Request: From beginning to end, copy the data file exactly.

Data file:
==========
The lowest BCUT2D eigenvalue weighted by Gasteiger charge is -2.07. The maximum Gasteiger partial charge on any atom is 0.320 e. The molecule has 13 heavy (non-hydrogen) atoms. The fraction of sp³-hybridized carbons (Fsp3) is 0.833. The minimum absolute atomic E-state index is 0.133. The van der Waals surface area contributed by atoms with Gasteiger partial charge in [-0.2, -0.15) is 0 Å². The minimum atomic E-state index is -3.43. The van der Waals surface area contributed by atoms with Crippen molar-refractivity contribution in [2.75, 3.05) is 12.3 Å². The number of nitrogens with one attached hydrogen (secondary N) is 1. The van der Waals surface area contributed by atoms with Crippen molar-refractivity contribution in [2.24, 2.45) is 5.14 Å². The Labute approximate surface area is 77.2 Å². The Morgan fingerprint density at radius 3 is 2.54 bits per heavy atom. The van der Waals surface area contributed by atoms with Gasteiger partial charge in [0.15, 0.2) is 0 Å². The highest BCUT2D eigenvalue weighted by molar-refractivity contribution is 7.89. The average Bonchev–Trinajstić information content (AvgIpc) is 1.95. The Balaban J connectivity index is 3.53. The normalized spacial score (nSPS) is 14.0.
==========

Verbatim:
The lowest BCUT2D eigenvalue weighted by Gasteiger charge is -2.07. The maximum Gasteiger partial charge on any atom is 0.320 e. The molecule has 13 heavy (non-hydrogen) atoms. The fraction of sp³-hybridized carbons (Fsp3) is 0.833. The minimum absolute atomic E-state index is 0.133. The van der Waals surface area contributed by atoms with Gasteiger partial charge in [-0.2, -0.15) is 0 Å². The minimum atomic E-state index is -3.43. The van der Waals surface area contributed by atoms with Crippen molar-refractivity contribution in [2.75, 3.05) is 12.3 Å². The number of nitrogens with one attached hydrogen (secondary N) is 1. The van der Waals surface area contributed by atoms with Crippen molar-refractivity contribution in [2.24, 2.45) is 5.14 Å². The Labute approximate surface area is 77.2 Å². The Morgan fingerprint density at radius 3 is 2.54 bits per heavy atom. The van der Waals surface area contributed by atoms with Gasteiger partial charge in [0.15, 0.2) is 0 Å². The highest BCUT2D eigenvalue weighted by molar-refractivity contribution is 7.89. The average Bonchev–Trinajstić information content (AvgIpc) is 1.95. The Balaban J connectivity index is 3.53. The normalized spacial score (nSPS) is 14.0.